Thai junta makes it clear it is not interested in democracy
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Thai junta makes it clear it is not interested in democracy

BASED on an observation by Human Rights Watch (HRW), the Thai junta’s detention of Watana Muangsook for publicly opposing the draft constitution signals “a clear warning” that they are prepared to resort to intimidation and arrests to ensure that the upcoming referendum will go their way.

The international human rights group has urged the government to release Watana, a former government minister currently being held in military custody for supporting a ‘no’ vote in the referendum, which is being held to determine whether to adopt a new constitution and a military-appointed Senate.

SEE ALSO: Thailand unveils draft charter amid crackdown on criticism

Authorities from the National Council for Peace and Order (NCPO) arrested the ex-Pheu Thai MP on Monday, and later transferred him to a military facility in Kanchanaburi province.

Deputy Prime Minister Gen. Prawit Wongsuwan told local media that Watana was put under arrest for speaking out against the draft constitution.

“I have warned [Watana] that he will be taken in [to military custody] every time he speaks up. If he still doesn’t listen, we will do it again and again … Don’t tell voters whether you like the draft constitution or not,” he said.

Under NCPO Order 3/2558, the military has the power to keep a person in custody for up to seven days to prevent and suppress certain acts, which include lèse majesté (insulting the royal family), threats to national security, weapons offenses, and violations of NCPO orders.

Last month, Watana had already gotten on the wrong side of the military government for the exact same infraction, and was sent to an “attitude adjustment” session at a military camp. However, after being released, the recalcitrant politician refused to change his stance, leading to his current detention.

Prior to being arrested once again, Watana posted to his Facebook:

In an effort to seek international assistance for her father’s plight, Watana’s daughter has sent appeals to the European Union office and the U.S. embassy in Bangkok.

“Officers won’t tell me where they keep him and I’m worried about his safety,” she told the Bangkok Post.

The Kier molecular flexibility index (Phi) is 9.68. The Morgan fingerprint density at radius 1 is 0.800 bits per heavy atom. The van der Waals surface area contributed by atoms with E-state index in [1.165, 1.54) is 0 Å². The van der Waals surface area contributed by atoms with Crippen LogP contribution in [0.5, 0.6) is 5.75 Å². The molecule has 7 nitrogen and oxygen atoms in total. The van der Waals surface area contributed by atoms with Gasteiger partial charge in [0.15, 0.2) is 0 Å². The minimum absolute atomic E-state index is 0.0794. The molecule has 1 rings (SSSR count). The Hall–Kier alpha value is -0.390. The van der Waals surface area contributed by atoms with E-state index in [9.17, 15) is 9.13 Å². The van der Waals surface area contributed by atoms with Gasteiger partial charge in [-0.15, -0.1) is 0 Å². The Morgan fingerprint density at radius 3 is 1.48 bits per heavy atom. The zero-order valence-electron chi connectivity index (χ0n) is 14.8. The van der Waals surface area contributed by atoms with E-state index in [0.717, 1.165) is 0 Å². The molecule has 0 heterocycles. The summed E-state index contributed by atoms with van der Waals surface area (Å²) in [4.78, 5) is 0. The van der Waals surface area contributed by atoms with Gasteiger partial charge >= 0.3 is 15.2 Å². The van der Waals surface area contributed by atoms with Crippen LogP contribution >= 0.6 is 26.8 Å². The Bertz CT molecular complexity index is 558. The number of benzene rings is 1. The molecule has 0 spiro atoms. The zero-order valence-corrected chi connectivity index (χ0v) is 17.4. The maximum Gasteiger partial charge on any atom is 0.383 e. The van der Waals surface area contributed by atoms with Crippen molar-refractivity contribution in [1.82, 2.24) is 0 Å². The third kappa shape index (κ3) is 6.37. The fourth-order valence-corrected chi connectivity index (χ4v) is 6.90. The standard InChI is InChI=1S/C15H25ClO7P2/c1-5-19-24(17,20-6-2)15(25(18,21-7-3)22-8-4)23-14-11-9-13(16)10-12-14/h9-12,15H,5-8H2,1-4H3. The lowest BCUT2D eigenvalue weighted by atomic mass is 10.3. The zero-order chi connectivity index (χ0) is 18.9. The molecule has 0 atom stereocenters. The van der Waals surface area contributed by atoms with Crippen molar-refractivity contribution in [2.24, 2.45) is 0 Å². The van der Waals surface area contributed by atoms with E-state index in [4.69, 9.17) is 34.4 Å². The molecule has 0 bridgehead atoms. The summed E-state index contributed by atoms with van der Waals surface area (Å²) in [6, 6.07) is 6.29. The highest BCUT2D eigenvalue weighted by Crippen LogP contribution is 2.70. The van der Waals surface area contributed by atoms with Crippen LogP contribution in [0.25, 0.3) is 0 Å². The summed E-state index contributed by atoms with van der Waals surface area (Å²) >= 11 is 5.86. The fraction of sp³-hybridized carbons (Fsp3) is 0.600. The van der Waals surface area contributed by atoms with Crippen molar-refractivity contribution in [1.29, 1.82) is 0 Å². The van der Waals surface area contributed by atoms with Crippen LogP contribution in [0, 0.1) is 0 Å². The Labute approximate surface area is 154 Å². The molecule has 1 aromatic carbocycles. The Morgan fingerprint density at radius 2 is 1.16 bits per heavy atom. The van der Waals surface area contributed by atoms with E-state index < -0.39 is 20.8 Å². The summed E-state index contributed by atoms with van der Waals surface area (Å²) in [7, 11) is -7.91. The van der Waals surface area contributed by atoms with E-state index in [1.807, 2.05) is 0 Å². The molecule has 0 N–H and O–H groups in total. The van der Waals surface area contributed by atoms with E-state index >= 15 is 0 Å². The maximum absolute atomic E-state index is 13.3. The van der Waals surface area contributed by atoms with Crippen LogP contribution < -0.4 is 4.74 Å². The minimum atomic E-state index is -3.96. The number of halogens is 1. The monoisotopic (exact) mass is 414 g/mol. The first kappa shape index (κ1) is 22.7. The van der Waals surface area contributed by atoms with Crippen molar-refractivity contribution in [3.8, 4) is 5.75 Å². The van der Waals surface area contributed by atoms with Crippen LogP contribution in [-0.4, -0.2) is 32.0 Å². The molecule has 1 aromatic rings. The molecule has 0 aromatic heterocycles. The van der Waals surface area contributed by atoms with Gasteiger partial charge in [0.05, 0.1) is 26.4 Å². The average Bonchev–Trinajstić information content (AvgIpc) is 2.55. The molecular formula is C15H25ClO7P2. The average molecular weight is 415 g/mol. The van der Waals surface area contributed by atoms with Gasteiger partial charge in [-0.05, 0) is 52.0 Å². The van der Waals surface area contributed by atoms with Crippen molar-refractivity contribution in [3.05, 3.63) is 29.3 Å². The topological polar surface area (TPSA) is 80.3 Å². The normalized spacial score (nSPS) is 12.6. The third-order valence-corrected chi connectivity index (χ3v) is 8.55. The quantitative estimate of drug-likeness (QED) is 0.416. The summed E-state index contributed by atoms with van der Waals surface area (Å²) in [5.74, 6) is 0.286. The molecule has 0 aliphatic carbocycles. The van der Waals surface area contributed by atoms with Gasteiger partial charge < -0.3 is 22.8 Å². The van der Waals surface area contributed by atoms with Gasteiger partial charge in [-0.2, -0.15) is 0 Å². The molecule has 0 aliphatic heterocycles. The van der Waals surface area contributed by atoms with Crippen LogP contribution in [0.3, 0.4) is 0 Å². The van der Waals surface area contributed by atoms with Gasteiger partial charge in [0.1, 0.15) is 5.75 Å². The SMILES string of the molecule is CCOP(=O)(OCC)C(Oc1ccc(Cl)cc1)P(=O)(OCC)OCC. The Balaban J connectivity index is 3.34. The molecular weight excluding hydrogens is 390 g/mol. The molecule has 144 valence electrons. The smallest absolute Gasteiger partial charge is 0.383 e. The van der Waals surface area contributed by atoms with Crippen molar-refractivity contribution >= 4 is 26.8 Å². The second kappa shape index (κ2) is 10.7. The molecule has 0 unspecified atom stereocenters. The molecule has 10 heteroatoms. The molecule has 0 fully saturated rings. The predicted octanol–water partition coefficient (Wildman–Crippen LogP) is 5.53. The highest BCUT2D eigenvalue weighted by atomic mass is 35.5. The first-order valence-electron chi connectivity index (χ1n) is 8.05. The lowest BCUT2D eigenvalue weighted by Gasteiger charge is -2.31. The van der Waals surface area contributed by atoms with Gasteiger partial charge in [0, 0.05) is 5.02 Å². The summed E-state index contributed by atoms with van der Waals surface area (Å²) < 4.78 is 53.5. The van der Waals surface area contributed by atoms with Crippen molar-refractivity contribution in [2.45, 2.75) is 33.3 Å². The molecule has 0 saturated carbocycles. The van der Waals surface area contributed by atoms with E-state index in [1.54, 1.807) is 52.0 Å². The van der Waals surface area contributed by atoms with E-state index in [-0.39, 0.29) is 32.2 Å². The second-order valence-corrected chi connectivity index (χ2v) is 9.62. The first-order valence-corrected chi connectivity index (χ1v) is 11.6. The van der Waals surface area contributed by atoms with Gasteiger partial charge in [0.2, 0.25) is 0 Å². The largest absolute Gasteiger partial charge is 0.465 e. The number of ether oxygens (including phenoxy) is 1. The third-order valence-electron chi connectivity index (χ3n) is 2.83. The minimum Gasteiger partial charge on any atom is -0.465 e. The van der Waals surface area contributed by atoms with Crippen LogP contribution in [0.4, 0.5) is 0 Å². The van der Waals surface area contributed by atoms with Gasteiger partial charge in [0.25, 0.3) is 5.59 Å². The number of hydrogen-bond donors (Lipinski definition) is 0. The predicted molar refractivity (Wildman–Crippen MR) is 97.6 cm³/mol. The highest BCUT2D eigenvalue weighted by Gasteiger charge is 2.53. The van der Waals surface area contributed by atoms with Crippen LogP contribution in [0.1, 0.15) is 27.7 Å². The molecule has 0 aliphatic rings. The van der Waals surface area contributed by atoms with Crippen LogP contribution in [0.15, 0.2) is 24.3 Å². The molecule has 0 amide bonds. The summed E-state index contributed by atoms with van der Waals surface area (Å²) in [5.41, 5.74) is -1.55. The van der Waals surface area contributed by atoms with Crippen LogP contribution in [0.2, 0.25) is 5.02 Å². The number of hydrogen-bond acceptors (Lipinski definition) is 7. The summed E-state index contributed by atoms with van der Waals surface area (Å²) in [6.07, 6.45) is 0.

HRW Asia director Brad Adams said in a statement on Wednesday that the junta has created “a climate of fear ahead of the constitutional referendum”, using intimidation in order to discourage any further expressions of differences in opinion.

“If people can’t debate a proposed constitution, then nothing is safe for public discussion.”

He added that the junta’s vow to “restore democratic rule and respect for human rights have proven meaningless.”

SEE ALSO: Op-ed: The true danger to ‘democracy’ in Thailand

Prime Minister Gen. Prayuth Chan-ocha, who is also NCPO chairman, has made it clear that he will not tolerate any form of dissent, and warned those who do not agree with the junta’s draft constitution that they would be arrested and jailed for insubordination if they were to go public with their views.

In an interview on Tuesday, Prayuth said:

They have no rights to say that they disagree [with the draft constitution] … I don’t allow anyone to debate or hold a press conference about the draft constitution. Yet they still disobey my orders. They will be arrested and jailed for 10 years. No one will be exempted when the Referendum Act becomes effective [after announcement in the Royal Gazette]. Not even the media. Why don’t people respect the law instead of asking for democracy and human rights all the time?

In light of the impending referendum, which is set to take place on August 7, the HRW has expressed its concerns regarding the Thai government’s crackdown on its critics and the introduction of new oppressive laws.

According to the Referendum Act, which was passed by the National Legislative Assembly earlier this month, those found guilty of disseminating false information in newspapers, radio, television, electronic media, or any other means to influence voters’ decisions or disrupt the referendum are liable to be punished with a sentence of up to 10 years in jail under article 62 of the Act.

Since taking power in May 2014, the junta has been known to liberally interpret any criticisms or differing opinions from the status quo as a threat to national security, meting out punishments to those who refuse to fall in line.